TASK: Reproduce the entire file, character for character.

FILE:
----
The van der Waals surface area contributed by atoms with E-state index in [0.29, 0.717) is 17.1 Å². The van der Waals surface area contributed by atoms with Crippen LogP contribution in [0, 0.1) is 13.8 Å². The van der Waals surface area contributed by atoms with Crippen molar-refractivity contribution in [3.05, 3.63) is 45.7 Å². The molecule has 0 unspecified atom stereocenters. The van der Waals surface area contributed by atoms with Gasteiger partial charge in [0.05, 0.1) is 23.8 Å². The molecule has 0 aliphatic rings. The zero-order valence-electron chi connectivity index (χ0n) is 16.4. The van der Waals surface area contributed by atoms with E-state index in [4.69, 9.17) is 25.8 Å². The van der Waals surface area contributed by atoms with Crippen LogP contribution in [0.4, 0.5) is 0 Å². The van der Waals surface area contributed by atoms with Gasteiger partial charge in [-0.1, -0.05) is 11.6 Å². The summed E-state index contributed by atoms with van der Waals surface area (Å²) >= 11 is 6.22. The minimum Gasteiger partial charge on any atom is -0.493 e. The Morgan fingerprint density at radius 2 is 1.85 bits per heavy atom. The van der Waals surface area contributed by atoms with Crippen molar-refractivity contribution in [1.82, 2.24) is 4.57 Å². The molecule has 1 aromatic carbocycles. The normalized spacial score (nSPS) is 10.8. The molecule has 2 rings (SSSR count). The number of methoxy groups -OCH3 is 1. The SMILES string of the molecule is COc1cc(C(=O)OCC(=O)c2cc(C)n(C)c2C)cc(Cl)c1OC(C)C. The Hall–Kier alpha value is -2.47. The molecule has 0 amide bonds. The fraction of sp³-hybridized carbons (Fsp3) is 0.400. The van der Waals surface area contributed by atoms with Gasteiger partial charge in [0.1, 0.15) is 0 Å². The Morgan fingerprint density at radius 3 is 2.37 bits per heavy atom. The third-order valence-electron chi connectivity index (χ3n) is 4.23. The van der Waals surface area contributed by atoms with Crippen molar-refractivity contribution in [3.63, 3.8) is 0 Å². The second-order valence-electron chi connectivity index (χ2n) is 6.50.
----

The van der Waals surface area contributed by atoms with E-state index in [0.29, 0.717) is 17.1 Å². The van der Waals surface area contributed by atoms with Crippen LogP contribution in [0, 0.1) is 13.8 Å². The van der Waals surface area contributed by atoms with Crippen molar-refractivity contribution in [3.05, 3.63) is 45.7 Å². The molecule has 0 unspecified atom stereocenters. The van der Waals surface area contributed by atoms with Gasteiger partial charge in [0.05, 0.1) is 23.8 Å². The molecule has 0 aliphatic rings. The zero-order valence-electron chi connectivity index (χ0n) is 16.4. The van der Waals surface area contributed by atoms with E-state index in [4.69, 9.17) is 25.8 Å². The van der Waals surface area contributed by atoms with Crippen LogP contribution in [0.4, 0.5) is 0 Å². The van der Waals surface area contributed by atoms with Gasteiger partial charge in [-0.1, -0.05) is 11.6 Å². The summed E-state index contributed by atoms with van der Waals surface area (Å²) >= 11 is 6.22. The minimum Gasteiger partial charge on any atom is -0.493 e. The Morgan fingerprint density at radius 2 is 1.85 bits per heavy atom. The van der Waals surface area contributed by atoms with Crippen molar-refractivity contribution in [1.82, 2.24) is 4.57 Å². The molecule has 1 aromatic carbocycles. The normalized spacial score (nSPS) is 10.8. The molecule has 2 rings (SSSR count). The number of methoxy groups -OCH3 is 1. The SMILES string of the molecule is COc1cc(C(=O)OCC(=O)c2cc(C)n(C)c2C)cc(Cl)c1OC(C)C. The Hall–Kier alpha value is -2.47. The molecule has 0 amide bonds. The fraction of sp³-hybridized carbons (Fsp3) is 0.400. The van der Waals surface area contributed by atoms with Gasteiger partial charge in [0.1, 0.15) is 0 Å². The Morgan fingerprint density at radius 3 is 2.37 bits per heavy atom. The third-order valence-electron chi connectivity index (χ3n) is 4.23. The van der Waals surface area contributed by atoms with Crippen molar-refractivity contribution in [3.63, 3.8) is 0 Å². The second-order valence-electron chi connectivity index (χ2n) is 6.50.